–  having regard to Rule 105(2) of its Rules of Procedure,

–  having regard to the opinions of the Committee on Foreign Affairs, the Committee on Development and the Committee on Fisheries,

–  having regard to the report of the Committee on International Trade (A9-0017/2020),

A.  whereas Vietnam is a strategic partner for the European Union, and whereas the EU and Vietnam share a common agenda, namely to stimulate growth and employment, improve competitiveness, fight poverty and achieve the Sustainable Development Goals (SDGs), as well as a strong commitment to open, rules-based trade and to the multilateral trading system;

B.  whereas this is the second bilateral trade agreement concluded between the EU and an ASEAN member state and is an important stepping-stone towards a region-to-region FTA; whereas this agreement, along with the FTA between the EU and the Republic of Singapore to which Parliament gave its consent on 13 February 2019, will also serve as a benchmark for the agreements the EU is currently negotiating with the other main ASEAN economies;

C.  whereas 90 % of future world economic growth is predicted to be generated outside Europe, with a significant part occurring in Asia;

D.  whereas Vietnam joined the WTO in 2007 and is now an open and pro-free trade economy, as shown by its 16 trade agreements with 56 countries;

E.  whereas Vietnam is a founding member of the Comprehensive and Progressive Trans-Pacific Partnership (CPTPP) and a party to the recently concluded negotiations on the Regional Comprehensive Economic Partnership (RCEP);

F.  whereas Vietnam is a booming, competitive and connected economy with almost 100 million citizens, a growing middle class and a young and dynamic workforce, although it remains a lower-middle income economy faced with specific development challenges, as illustrated by its position on the UNDP human development index, which currently stands at 116 out of 189 countries;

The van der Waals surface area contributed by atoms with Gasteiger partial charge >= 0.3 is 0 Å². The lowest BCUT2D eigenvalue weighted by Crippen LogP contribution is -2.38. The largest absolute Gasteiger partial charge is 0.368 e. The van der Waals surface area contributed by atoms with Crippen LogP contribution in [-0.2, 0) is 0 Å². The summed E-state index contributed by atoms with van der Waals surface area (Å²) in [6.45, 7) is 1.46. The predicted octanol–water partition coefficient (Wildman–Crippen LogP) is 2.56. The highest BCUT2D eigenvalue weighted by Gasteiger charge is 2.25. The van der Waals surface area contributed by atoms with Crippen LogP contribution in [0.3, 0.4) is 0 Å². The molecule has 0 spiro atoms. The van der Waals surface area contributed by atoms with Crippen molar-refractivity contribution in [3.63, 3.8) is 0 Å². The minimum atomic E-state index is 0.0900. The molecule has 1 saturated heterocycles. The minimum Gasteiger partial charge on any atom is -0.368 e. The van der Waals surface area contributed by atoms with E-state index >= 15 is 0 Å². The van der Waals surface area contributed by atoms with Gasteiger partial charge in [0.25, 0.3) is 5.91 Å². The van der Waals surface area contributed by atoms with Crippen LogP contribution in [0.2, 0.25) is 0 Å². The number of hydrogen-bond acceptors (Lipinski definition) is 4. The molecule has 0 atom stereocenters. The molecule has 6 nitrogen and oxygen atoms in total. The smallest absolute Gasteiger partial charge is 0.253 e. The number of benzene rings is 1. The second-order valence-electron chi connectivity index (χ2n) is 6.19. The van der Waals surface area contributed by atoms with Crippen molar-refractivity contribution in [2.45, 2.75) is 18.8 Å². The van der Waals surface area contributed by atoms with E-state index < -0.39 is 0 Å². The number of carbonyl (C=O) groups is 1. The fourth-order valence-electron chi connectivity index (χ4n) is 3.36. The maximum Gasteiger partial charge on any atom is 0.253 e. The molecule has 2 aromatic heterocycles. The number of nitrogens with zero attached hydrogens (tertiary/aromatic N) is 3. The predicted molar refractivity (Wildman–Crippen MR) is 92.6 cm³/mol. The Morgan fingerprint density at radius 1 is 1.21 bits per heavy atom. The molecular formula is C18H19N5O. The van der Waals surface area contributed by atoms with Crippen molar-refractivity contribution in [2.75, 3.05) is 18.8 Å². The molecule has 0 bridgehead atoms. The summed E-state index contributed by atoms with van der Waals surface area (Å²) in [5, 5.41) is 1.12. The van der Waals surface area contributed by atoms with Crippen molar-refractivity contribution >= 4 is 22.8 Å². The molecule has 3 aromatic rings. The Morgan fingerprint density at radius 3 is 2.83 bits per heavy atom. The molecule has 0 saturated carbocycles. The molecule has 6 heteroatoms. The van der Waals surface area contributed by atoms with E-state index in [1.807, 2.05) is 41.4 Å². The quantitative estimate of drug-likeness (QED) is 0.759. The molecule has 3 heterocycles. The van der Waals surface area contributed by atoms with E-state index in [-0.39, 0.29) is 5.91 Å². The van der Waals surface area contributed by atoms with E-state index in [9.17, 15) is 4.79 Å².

G.  whereas Vietnam is also one of the fastest-growing countries in ASEAN, with average GDP growth of around 6,51 % in the period 2000-2018; whereas Vietnam is estimated to continue growing at similarly strong rates in the upcoming years;

H.  whereas the EU is currently Vietnam’s third largest trading partner after China and South Korea, and its second largest export market after the US; whereas EU exports to the country in the last ten years have been growing annually at an estimated average rate of 5 to 7 %; whereas the economic impact assessment carried out by the Commission predicted ‘export gains of EUR 8 billion by 2035 for EU firms’, with Vietnam’s exports to the EU being ‘expected to grow by EUR 15 billion’; whereas it is important to maximise the opportunities offered by this agreement in the most inclusive manner for businesses, in particular SMEs;

I.  whereas the Council has emphasised that it is in the EU's interest to continue to play a leading role in implementing the 2030 Agenda in a coherent, comprehensive, and effective manner, as an overarching priority of the EU, for the benefit of its citizens and for upholding its credibility within Europe and globally; whereas in the mission letter sent to all commissioners-designate President-elect von der Leyen insisted that all commissioners will ensure the delivery of the UN Sustainable Development Goals within their policy area;

J.  whereas Vietnam still faces challenges in relation to sustainable development, human, political and civil rights, with particular reference to the situation of minorities, fundamental freedoms, freedom of religious belief and freedom of the press, and the exploitation of natural resources (e.g. sand, fisheries and timber), waste management and pollution; laments the fact that the EU and Vietnam continue to take differing stances on the recommendations of international human rights bodies concerning Vietnam and on the implementation of those recommendations, for instance those relating to the International Covenant on Civil and Political Rights (ICCPR); whereas the forced labour of prisoners remains a concern in Vietnam;

K.  whereas despite the economic and political reforms initiated in 1986, Vietnam remains a one-party state which does not recognise fundamental freedoms such as freedom of association, freedom of speech, freedom of religion and freedom of the press; whereas the repressive nature of the regime and the grave and systematic violation of human rights in Vietnam have been documented by the European External Action Service in the 2018 EU annual report on human rights and democracy in the world, highlighting in particular the growing number of political prisoners in the country;